8) Patients undergoing the intra-cardiac method (median = 48 hours) had to receive greater inotropic support with catecholamines (basically how long they received drugs like dopamine to help their heart beat properly) than patients undergoing the extra-cardiac method (median = 10 hours).

Summary: Taken together, this study shows that there were major advantages for performing the extra-cardiac method over the intra-cardiac method. Patients that underwent the intra-cardiac method spent MORE time i) on cardiopulmonary bypass, ii) on a ventilator, iii) on drugs that helped heart contract, iv) in the intensive care unit. All of this is interesting but it doesn’t prove that intra-cardiac method is worse than extra-cardiac method as this is one study with a small sample size of patients from one institution over a long period of time where how patients needing the Fontan procedure are treated has changed.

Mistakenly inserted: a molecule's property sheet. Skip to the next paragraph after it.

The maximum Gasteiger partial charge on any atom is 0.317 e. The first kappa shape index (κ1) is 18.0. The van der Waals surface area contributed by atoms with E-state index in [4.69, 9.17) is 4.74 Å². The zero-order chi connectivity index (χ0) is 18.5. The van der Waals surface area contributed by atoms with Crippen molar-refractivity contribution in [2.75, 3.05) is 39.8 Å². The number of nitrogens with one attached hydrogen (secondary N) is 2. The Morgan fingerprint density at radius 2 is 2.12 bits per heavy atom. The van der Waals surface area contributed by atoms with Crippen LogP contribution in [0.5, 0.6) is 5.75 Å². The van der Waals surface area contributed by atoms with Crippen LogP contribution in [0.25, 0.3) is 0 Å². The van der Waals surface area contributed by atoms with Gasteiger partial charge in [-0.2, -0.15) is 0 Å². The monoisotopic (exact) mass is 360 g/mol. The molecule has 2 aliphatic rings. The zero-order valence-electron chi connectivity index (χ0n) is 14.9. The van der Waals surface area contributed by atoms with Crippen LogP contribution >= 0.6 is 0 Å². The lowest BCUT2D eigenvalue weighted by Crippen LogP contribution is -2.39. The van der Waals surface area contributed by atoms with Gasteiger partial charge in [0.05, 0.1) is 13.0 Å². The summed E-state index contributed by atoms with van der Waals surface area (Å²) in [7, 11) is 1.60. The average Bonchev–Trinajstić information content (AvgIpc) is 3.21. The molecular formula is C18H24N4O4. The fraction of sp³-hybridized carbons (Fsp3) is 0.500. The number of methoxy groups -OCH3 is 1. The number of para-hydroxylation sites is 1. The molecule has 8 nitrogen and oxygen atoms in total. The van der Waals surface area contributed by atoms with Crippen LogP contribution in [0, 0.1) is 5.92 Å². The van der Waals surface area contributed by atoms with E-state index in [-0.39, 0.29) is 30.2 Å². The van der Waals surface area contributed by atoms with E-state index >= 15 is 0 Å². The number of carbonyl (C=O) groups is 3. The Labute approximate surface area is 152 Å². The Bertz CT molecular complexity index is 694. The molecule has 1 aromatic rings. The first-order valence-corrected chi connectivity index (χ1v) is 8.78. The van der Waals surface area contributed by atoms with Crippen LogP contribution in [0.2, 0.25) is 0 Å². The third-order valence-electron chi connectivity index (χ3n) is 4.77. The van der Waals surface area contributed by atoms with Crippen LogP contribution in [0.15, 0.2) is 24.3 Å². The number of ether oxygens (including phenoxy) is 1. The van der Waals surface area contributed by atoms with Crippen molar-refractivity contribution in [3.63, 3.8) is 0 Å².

Caveats: Why the authors did not report presence/absence of heart rhythm problems is unknown but would have been interesting. Although they found that age and weight at Fontan completion didn’t affect the outcomes, the authors also discuss that they prefer to do the Fontan at a later age (median patient age of Fontan completion was 3.2 years in this study). Using the extra-cardiac method generally requires patients to be older so that changing the length of the conduit (extra-cardiac tunnel) can be avoided as the patient gets older and grows. However, this has to be balanced with the fact that performing the Fontan at a later age can damage the normal ventricle (Mair et al., 2001).

Link to this paper:http://www.termedia.pl/Clinical-research-Intra-or-extracardiac-Fontan-operation-A-simple-strategy-when-to-do-what,19,20334,0,1.html